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Ear Treatments

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  • Tympanoplasty: Surgical procedures on the eardrum and/or the bones of the middle ear to repair the hearing mechanism in the middle ear
  • Acoustic Neuroma Surgery Translabyrinthine: In order to gain access to the ear canal and remove the tumour, the surgeon must first remove the mastoid bone and any bone that may be present in the inner ear. When a patient's hearing is already severely impaired, surgeons frequently turn to this method.
  • Acoustic Neuroma Surgery Middle Fossa: The superior surface of the internal auditory canal, which is positioned beyond the auditory meatus, is where the tumour is removed during the surgical procedure. This procedure is used when there is a good probability that your hearing can be saved and it is the method that we choose to use.
  • Cochlear Implant Ear Surgery: Cochlear implants are an electrical device that can be inserted surgically and help provide sound for people who have severe hearing loss. These implants can be beneficial for people who have severe hearing loss. This severe form of hearing loss is often brought on by a condition that affects the inner ear, such as a lesion or a malfunction.
  • Congenital Atresia Ear Reconstruction: Surgical reconstruction of the ear for patients who were born without certain anatomical components, including but not limited to the following:
    1. Ear canal
    2. membrane of the tympanic canal (eardrum)
    3. Ossicular chain in the context of the (middle ear bones of hearing)
  • CyberKnife radiosurgery: Radiosurgery with a CyberKnife is a method that can be utilised to treat a variety of ear, nose, and throat ailments, as well as hearing loss, that are caused by diseases of the brain. It does this by directing a highly focused beam of radiation toward particular regions of the brain. Because the beam of radiation destroys the tissue that a surgeon would normally remove with a knife during an operation, the treatment does not entail any actual cutting at any point.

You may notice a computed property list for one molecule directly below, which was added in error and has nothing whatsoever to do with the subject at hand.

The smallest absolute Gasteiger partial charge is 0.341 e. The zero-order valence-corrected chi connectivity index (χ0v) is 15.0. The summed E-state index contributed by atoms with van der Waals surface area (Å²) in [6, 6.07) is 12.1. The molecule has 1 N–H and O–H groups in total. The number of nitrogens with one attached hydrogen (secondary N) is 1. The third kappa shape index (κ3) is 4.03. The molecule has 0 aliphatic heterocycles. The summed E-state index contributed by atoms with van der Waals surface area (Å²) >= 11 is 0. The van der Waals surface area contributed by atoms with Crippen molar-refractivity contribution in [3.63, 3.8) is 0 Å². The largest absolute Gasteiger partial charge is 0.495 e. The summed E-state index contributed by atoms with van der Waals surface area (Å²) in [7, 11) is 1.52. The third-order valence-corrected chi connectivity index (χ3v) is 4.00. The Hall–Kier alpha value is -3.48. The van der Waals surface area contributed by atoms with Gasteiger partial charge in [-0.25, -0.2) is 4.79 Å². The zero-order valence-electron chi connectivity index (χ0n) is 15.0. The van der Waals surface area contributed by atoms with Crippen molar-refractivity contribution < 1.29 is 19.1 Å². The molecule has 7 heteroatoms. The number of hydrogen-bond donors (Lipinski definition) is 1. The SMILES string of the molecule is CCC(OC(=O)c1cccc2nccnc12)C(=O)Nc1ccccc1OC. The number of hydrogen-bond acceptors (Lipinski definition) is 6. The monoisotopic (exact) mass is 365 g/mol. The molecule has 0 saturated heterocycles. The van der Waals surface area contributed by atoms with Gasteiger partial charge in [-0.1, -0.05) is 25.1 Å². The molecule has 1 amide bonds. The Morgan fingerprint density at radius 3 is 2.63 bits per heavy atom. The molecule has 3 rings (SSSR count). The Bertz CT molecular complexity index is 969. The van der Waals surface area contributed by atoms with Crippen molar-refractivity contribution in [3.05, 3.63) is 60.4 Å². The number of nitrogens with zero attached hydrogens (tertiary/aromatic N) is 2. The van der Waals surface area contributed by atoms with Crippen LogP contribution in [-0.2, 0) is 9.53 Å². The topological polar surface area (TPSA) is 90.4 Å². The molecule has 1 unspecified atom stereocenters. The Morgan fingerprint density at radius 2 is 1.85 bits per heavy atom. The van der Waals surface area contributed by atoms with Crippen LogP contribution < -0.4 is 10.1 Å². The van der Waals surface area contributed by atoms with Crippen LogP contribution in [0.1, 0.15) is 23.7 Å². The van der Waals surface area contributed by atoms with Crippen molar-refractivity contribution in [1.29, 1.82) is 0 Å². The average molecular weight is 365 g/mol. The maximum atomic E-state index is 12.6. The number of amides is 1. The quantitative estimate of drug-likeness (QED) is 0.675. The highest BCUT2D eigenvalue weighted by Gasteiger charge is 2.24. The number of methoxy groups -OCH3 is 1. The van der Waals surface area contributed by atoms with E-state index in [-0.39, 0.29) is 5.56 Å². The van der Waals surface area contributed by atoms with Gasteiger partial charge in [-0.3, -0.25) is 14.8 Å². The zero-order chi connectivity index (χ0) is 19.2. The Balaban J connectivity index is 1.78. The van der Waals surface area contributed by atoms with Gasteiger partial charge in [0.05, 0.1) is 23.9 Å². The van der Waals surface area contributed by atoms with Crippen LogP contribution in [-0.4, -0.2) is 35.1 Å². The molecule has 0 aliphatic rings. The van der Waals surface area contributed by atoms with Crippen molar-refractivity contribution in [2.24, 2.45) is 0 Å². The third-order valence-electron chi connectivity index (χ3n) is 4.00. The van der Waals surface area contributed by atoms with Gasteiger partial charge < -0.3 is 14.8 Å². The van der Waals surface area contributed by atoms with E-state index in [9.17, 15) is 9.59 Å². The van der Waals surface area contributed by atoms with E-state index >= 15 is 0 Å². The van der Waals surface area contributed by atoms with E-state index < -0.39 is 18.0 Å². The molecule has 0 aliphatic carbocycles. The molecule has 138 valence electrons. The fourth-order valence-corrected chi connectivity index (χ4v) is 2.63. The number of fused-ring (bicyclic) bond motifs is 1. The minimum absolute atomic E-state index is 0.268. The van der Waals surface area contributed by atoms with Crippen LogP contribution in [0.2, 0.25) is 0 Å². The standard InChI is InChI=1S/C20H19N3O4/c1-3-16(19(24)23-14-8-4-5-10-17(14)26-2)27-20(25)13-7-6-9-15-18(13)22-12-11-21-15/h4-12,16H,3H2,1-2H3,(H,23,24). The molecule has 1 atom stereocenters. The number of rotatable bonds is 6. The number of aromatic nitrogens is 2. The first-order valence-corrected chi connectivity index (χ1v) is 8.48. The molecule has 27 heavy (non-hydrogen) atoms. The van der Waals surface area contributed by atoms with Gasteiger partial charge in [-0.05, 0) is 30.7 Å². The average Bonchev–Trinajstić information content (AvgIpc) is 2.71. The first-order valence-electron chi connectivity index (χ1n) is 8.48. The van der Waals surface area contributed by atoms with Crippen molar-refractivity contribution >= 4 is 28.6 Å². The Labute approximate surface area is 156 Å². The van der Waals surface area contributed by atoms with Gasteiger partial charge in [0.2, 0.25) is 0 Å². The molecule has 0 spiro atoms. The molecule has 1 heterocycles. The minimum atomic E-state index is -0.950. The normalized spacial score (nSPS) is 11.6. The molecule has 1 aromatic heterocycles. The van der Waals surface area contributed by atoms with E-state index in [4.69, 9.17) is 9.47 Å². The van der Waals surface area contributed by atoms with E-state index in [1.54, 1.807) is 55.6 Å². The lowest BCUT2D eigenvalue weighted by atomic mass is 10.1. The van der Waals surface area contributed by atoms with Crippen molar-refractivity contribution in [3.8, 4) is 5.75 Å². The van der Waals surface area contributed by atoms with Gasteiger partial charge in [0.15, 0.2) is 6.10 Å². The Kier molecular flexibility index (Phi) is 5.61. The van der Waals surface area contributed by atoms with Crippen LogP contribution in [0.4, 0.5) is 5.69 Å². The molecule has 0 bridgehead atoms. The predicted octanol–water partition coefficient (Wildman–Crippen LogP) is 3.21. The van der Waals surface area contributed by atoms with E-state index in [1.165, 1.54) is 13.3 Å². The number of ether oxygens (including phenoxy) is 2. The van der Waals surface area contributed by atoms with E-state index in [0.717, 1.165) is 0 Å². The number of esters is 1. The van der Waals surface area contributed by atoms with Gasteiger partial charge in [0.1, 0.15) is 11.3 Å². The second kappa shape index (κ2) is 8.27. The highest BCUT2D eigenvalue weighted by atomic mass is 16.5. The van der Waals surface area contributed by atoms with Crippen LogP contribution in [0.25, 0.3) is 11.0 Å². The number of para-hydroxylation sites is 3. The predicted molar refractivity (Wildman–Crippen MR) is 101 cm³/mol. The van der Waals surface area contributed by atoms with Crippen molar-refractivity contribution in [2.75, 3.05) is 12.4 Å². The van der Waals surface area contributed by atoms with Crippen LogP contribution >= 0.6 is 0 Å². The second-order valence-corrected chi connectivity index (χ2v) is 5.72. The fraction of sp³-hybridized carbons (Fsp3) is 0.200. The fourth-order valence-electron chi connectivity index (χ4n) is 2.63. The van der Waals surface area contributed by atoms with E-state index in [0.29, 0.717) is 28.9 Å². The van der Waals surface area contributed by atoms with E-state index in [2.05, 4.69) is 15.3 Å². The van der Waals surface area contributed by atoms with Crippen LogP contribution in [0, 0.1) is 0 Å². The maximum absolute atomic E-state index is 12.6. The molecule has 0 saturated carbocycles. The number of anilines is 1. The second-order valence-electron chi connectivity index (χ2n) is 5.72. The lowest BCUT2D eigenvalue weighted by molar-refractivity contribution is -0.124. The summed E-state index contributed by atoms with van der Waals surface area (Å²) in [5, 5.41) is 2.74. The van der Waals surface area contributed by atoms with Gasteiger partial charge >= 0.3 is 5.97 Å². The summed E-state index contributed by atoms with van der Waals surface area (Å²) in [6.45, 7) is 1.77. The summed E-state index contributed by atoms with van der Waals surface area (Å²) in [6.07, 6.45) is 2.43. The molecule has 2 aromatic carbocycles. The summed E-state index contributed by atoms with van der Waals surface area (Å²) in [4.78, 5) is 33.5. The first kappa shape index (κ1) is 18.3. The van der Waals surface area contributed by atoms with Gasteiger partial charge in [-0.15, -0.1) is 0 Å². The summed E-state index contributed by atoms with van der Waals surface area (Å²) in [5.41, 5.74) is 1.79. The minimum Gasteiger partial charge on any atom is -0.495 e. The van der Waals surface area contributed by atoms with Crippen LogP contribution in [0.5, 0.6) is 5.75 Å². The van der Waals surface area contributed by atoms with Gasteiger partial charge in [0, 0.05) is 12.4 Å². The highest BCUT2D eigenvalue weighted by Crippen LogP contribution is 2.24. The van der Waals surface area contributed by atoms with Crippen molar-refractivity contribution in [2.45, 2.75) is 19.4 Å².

• Labyrinthectomy: A transmastoid surgical therapy for the treatment of vertigo and disequilibrium in which the remnant inner ear balancing function of the ill ear is eliminated in order to treat the sick ear.
  • Myringotomy Eardrum Repair: A medical operation that involves cutting into the eardrum and draining fluid from the middle ear. In order to ensure adequate drainage, the surgeon will occasionally place a little tube in the centre of the ear.
  • Irrigation (lavage): A gentle irrigation of the ear canal using salt water and diluted hydrogen peroxide can be an effective treatment for some cases of cerumen impaction. This treatment involves removing the cerumen from the ear canal.
  • Positional exercises: Because they encourage movement of the particles that cause BPPV, certain exercise routines may reduce the severity of the condition's symptoms.

Medicines for Ear

  • Antibiotics: Penicillin is the medication that is prescribed the most frequently for the treatment of ear infections. After waiting to see if the illness clears up on its own, physicians frequently recommend penicillin treatment as an antibiotic. The penicillin antibiotic that is prescribed the most frequently is amoxicillin. Nausea, vomiting, and a rash are all potential adverse reactions of amoxicillin.
  • Cerumenolytics (ear-wax drops): A few drops of a solution containing mineral oil, as well as a mixture of hydrogen peroxide and water, or another preparation, will release wax that has become impacted.
  • Antihistamines: Histamine blockers have a sedative effect on the inner ear, which can alleviate vertigo symptoms.
  • Nonsteroidal anti-inflammatory drugs: . Although nonsteroidal anti-inflammatory medications (NSAIDs) cannot cure ear infections, they can decrease the associated pain. Ibuprofen is the most often used nonsteroidal anti-inflammatory medicine (NSAID); nonetheless, it is not recommended for children younger than 6 months. Ibuprofen produces side effects like nausea, dizziness, and constipation.

Frequently Asked Questions (FAQs)

What are common diseases of the ear?

Some of the common diseases of the ear are blast injury, otitis externa, presbycusis, otosclerosis, and acoustic neuroma.

What are 2 common problems with ears?

Meniere's disease and Tinnitus are the two common problems of the ears.

What are the three main symptoms of Meniere's disease?

The three main symptoms of Meniere's disease are- losing the capacity to hear, Tinnitus, and Nausea.

What is Meniere's disease caused by?

Menier’s disease is usually caused by the following factors- a blockage in your ear, migraine, allergic reaction, ear structure problem and genetics.

What is the most common ear infection and how is it caused?

Otitis media is the most common type of ear infection. It is caused by an infection or swelling in the middle of the ear.

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Written ByDrx Hina FirdousPhD (Pharmacology) Pursuing, M.Pharma (Pharmacology), B.Pharma - Certificate in Nutrition and Child CarePharmacology
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Reviewed ByDr. Bhupindera Jaswant SinghMD - Consultant PhysicianGeneral Physician